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Lancaster supervisor in no hurry for totes Giza questions the cost of implementing program

Officials in Buffalo's first-ring suburban communities may be eager to phase in garbage tote programs to help combat growing rodent problems in their towns, but Lancaster Supervisor Robert H. Giza says there is no urgency to move to totes in his community.

"We talked about it but haven't decided to move on it," Giza said Thursday. "Besides, it wouldn't be cheap."

Kenmore, the Town of Tonawanda and Amherst are looking to Buffalo as a model to try to solve rodent problems by requiring garbage be left in totes at the curbside. Erie County has even offered to be the lead agency to help municipalities get lower prices for the plastic containers with attached lids.

"You'd have to multiply the number of units [in the town] by the number of totes you'd need," said Giza. "At $55 a tote for roughly 17,000 parcels, that would come to almost $1 million. Who would pay for it? Would we raise taxes or charge people individually for them?"

Also, Giza said, the town is midway through a 10-year contract with Waste Management that requires the garbage hauling company to take whatever amount of garbage residents leave at the curbside.

"I don't know what people would do if they generate more garbage than a tote would hold," Giza said. "Do we buy two [totes per household]? Who pays for them? Do we buy the first one with tax dollars and each person who needs one pays for the second? What if a person generates more [garbage] than two totes would fill?"

Giza said replacing lost or damaged totes also might be expensive. Each week, he said, the town replaces 20 to 30 lost or damaged recycling bins.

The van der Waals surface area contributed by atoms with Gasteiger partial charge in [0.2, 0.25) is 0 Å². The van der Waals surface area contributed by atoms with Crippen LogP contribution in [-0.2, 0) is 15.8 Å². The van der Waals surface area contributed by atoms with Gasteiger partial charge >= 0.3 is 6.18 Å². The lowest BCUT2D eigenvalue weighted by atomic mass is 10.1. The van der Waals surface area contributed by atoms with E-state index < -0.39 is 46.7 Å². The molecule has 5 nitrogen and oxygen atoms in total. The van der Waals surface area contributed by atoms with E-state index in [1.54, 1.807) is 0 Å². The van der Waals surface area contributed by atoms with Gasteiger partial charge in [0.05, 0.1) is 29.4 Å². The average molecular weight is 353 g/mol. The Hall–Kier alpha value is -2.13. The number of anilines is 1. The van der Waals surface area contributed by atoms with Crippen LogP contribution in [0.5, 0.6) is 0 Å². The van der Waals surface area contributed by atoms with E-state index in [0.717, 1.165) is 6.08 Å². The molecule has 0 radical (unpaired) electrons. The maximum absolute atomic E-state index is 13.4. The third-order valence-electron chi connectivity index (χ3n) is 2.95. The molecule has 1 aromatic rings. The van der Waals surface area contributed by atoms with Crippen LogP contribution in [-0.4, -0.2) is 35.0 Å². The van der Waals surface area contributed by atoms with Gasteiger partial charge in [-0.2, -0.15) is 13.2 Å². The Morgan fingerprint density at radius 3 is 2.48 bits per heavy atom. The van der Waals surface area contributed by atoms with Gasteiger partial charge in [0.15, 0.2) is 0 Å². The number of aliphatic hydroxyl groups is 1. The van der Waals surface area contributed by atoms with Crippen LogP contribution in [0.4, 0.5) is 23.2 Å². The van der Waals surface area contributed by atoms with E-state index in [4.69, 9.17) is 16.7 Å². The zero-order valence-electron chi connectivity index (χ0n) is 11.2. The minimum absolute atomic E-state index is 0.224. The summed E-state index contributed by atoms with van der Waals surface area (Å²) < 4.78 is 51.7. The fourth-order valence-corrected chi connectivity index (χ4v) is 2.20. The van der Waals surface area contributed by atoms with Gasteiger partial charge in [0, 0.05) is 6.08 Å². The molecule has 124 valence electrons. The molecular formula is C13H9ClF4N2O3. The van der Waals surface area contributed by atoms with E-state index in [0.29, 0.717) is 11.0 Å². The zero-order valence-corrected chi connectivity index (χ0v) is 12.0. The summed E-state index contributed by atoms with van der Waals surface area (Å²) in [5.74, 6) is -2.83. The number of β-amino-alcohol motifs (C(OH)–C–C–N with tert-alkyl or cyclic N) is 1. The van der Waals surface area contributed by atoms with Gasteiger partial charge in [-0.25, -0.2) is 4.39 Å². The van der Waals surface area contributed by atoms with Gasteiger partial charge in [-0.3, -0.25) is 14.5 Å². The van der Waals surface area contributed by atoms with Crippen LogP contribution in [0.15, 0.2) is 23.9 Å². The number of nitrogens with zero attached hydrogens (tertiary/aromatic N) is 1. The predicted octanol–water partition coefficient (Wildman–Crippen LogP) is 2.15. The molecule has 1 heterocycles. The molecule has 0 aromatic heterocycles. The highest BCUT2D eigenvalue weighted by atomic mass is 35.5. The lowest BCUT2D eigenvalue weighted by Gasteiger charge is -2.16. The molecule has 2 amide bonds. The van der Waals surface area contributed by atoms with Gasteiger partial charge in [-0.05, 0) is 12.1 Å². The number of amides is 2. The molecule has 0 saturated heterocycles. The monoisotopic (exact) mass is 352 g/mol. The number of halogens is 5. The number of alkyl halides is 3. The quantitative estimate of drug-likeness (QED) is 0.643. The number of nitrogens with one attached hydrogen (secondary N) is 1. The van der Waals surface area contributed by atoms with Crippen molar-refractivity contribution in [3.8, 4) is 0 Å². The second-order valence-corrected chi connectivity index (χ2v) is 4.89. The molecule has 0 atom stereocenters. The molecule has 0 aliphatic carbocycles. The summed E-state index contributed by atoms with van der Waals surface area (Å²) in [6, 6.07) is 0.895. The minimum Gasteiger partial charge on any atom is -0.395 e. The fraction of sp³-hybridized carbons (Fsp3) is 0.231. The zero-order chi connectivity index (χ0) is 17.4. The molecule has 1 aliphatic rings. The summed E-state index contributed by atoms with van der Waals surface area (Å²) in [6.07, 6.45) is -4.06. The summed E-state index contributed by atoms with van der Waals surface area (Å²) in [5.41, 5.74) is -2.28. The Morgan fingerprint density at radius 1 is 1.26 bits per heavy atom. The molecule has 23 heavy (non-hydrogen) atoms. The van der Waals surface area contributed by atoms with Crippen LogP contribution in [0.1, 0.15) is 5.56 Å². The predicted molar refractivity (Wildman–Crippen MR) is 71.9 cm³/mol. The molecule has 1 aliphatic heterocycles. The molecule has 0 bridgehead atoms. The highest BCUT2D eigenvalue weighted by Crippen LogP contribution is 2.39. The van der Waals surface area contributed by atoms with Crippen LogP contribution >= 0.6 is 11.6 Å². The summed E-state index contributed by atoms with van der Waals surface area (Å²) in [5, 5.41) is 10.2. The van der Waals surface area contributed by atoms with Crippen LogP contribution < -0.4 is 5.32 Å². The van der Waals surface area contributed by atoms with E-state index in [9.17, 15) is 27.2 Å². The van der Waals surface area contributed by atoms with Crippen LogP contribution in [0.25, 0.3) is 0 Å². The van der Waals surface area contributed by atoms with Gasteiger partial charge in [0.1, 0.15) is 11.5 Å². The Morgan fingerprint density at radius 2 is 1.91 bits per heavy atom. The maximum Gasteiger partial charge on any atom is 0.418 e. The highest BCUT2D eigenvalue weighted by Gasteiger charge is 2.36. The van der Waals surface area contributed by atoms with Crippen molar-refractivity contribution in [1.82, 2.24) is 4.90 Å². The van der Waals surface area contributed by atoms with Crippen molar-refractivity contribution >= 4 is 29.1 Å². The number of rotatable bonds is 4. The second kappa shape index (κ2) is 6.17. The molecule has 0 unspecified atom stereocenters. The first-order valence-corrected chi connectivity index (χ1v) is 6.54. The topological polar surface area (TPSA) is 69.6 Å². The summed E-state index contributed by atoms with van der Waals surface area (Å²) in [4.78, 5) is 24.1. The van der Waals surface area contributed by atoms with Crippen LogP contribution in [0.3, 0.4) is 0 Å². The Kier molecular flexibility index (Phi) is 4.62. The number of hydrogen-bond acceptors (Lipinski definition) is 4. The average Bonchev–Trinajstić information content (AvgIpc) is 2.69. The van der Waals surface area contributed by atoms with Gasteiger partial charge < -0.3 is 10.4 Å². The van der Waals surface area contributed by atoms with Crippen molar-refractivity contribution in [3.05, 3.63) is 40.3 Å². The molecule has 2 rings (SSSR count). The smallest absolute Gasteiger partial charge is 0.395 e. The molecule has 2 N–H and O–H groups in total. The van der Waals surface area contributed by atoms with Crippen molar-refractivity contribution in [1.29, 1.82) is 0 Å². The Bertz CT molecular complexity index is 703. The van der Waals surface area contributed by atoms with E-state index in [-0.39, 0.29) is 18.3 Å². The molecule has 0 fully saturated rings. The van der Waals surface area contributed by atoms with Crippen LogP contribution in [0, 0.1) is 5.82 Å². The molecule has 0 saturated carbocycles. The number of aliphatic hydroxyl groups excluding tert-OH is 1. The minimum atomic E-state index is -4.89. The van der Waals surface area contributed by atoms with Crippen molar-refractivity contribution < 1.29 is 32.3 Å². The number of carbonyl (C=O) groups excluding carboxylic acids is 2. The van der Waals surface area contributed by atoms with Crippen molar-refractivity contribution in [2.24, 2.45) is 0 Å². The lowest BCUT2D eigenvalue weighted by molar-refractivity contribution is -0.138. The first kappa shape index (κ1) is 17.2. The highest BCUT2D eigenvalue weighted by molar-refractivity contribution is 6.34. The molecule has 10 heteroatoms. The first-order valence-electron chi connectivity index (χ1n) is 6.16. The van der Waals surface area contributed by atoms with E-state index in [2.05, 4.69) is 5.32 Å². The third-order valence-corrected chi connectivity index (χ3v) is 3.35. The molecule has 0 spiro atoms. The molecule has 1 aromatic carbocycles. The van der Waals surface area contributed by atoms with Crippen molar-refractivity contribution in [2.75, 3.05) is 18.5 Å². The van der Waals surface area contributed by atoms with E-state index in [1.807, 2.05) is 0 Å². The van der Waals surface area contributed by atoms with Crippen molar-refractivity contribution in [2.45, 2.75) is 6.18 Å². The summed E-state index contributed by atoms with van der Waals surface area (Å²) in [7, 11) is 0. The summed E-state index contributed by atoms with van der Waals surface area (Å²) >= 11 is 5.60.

"Right now, Lancaster doesn't have a serious rat problem like [neighboring] Cheektowaga," Giza said.

Only 23 rat sightings were reported in Lancaster last year, far fewer than in contiguous communities to the north and west, he added.

"But if Cheektowaga goes to totes, the rats might come to Lancaster," said Giza. "If people were super careful with their garbage, we wouldn't need the totes."

He also questioned whether the town or the waste hauling company would be responsible for retrofitting the sanitation trucks to accommodate the totes.

Meanwhile, Cheektowaga is in the process of enacting a covered container law.

In 2004, Kenmore changed its trash regulation, requiring totes for business and apartment owners and covered containers for residents. The village is now preparing to go to a full totes system. The Town of Tonawanda has mandated a townwide program.

Amherst amended its garbage law last year, requiring containers with lids. Council Member Shelly Schratz called it a temporary fix because the town is working out financial plans for a townwide tote program.


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